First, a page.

Since we can’t do what Mary did literally, we needed to get at the essence of what she did so that we could replicate that. Steve challenged us to view this scene from Mary’s perspective. With facts provided by Steve to lead the way, our group came up with these steps:
By far, the most injuries I’ve had in my life revolve around sports. I’ve had two root canals because of an accident during a High School baseball game. I’ve torn ligaments in both ankles numerous times playing basketball in my younger years. One of my teeth that had participated in the aforementioned baseball accident was knocked out playing football a few years later at camp, and I just kept playing.
That beauty you see in the picture above is the result of a basketball encounter from Monday night. When it happened I had a feeling there’d be a mark. Kept playing. It wasn’t that I felt pressure to look like a man in front of the other guys. Okay, there was some of that. But, my major motivation was simply that I didn’t want to stop playing.
There were basically two kinds of reactions in this clip: those who looked first and those who ran and then looked. The woman with the white jacket at the beginning stood still and looked for the accident as four people around her dove for cover. But some people jumped for cover even when they didn’t know where the danger was coming from. My favorite is the older gentlemen towards the end who keeps right on going, gently hurdling minor obstacles as he made his way a safe distance from the perceived disaster.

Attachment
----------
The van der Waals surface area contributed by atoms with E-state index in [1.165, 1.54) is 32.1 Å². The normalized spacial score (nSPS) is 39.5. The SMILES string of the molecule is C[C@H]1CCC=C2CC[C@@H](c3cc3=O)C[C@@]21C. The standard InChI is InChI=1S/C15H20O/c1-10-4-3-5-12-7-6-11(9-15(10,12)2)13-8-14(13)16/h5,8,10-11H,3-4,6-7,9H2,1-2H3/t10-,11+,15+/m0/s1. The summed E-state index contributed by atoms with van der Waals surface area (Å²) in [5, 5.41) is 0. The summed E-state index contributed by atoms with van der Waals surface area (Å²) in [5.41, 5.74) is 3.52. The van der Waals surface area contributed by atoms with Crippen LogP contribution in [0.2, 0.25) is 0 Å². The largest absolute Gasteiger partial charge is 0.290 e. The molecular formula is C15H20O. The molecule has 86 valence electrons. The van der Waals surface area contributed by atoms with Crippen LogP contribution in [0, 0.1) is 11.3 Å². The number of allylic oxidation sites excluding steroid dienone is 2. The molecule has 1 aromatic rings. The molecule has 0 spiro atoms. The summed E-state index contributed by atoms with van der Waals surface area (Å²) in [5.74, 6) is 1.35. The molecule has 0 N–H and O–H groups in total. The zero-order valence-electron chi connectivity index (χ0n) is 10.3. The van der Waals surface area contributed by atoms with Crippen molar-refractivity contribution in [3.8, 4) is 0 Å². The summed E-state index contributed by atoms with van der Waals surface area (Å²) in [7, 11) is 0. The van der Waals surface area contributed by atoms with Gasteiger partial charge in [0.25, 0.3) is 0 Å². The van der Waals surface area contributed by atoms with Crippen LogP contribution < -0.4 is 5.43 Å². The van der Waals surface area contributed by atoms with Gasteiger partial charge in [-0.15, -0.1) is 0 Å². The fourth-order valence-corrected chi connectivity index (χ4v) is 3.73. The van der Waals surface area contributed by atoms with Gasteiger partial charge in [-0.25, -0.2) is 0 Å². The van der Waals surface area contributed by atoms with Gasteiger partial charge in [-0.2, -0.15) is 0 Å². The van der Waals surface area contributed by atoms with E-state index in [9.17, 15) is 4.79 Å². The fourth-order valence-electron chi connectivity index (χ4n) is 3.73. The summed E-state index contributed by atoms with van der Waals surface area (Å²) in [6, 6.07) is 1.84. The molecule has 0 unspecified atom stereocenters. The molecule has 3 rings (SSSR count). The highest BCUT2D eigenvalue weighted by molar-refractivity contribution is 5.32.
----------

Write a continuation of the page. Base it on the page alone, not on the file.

It’s an interesting example of how people react to danger that isn’t real, and I think it has New Year’s implications.
Last year, our church – Evangel Baptist – had a goal for our inaugural year of our new ministry of giving 20 back packs to needy families in our community. We ended up giving 120! Focusing on the two closest elementary schools to our church, we purchased back packs and filled them with supplies based on the schools’ supply lists for their grades. The guidance counselors at the schools distributed them to the children on opening day 2012.
This year we tried doing it differently. We had a back pack bash – a party celebrating the new school year! It took a lot more work to do it this way. Before our guests arrived I had a brief chat with our volunteers for the party. I told them we were doing it this way because it was more practical and Biblical.
“. . . I was entirely respectable, and nothing unexpected ever happened.”
Am I the only one who recalls the 19th Century American hymn This is My Father’s World when the theme music for the Shire plays in the Lord of the Rings movies? Listen to the first few seconds of the clips below and see if you get where I’m coming from.
Maybe that was the intention of the movie makers. The hymn was written by a pastor in upstate NY who loved nature walks. It’s about how God’s creation reminds us that he is in control. You’d be hard pressed to find a more tranquil tune. If it was intentional, it was a brilliant move because it enhances the description of the Shire.
A dozen children raced to the fence to greet us before our van stopped in front of the children’s home in Tijuana. It was Friday, the final day of our missions trip to Mexico. There were no houses to build or garbage to walk through to minister in the name of Jesus Christ. This time we brought pizza to about 25 children who had been either orphaned or abandoned. It was in many ways the easiest day of the trip. In another way it was the hardest.